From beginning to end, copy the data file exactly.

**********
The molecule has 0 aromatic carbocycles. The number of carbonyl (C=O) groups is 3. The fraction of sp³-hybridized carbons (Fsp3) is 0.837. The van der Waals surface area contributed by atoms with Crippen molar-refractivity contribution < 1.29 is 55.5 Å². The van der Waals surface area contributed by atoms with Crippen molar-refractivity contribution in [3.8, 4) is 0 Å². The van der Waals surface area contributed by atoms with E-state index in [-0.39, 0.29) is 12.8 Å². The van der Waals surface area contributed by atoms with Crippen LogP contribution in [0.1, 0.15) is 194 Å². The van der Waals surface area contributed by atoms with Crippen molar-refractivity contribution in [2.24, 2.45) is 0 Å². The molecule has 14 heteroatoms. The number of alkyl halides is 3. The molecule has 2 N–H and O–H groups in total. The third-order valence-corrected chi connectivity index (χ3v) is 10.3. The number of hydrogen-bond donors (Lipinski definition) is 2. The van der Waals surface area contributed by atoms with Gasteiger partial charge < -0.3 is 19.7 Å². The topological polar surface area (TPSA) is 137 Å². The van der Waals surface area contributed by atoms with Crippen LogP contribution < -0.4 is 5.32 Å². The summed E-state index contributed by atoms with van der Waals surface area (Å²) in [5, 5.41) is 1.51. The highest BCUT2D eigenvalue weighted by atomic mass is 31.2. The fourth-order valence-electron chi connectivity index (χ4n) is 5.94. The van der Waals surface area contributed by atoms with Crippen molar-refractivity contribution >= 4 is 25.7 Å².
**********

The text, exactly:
The molecule has 0 aromatic carbocycles. The number of carbonyl (C=O) groups is 3. The fraction of sp³-hybridized carbons (Fsp3) is 0.837. The van der Waals surface area contributed by atoms with Crippen molar-refractivity contribution < 1.29 is 55.5 Å². The van der Waals surface area contributed by atoms with Crippen molar-refractivity contribution in [3.8, 4) is 0 Å². The van der Waals surface area contributed by atoms with E-state index in [-0.39, 0.29) is 12.8 Å². The van der Waals surface area contributed by atoms with Crippen LogP contribution in [0.1, 0.15) is 194 Å². The van der Waals surface area contributed by atoms with Crippen molar-refractivity contribution in [2.24, 2.45) is 0 Å². The molecule has 14 heteroatoms. The number of alkyl halides is 3. The molecule has 2 N–H and O–H groups in total. The third-order valence-corrected chi connectivity index (χ3v) is 10.3. The number of hydrogen-bond donors (Lipinski definition) is 2. The van der Waals surface area contributed by atoms with Gasteiger partial charge < -0.3 is 19.7 Å². The topological polar surface area (TPSA) is 137 Å². The van der Waals surface area contributed by atoms with Crippen LogP contribution < -0.4 is 5.32 Å². The summed E-state index contributed by atoms with van der Waals surface area (Å²) in [5, 5.41) is 1.51. The highest BCUT2D eigenvalue weighted by atomic mass is 31.2. The fourth-order valence-electron chi connectivity index (χ4n) is 5.94. The van der Waals surface area contributed by atoms with Crippen molar-refractivity contribution >= 4 is 25.7 Å².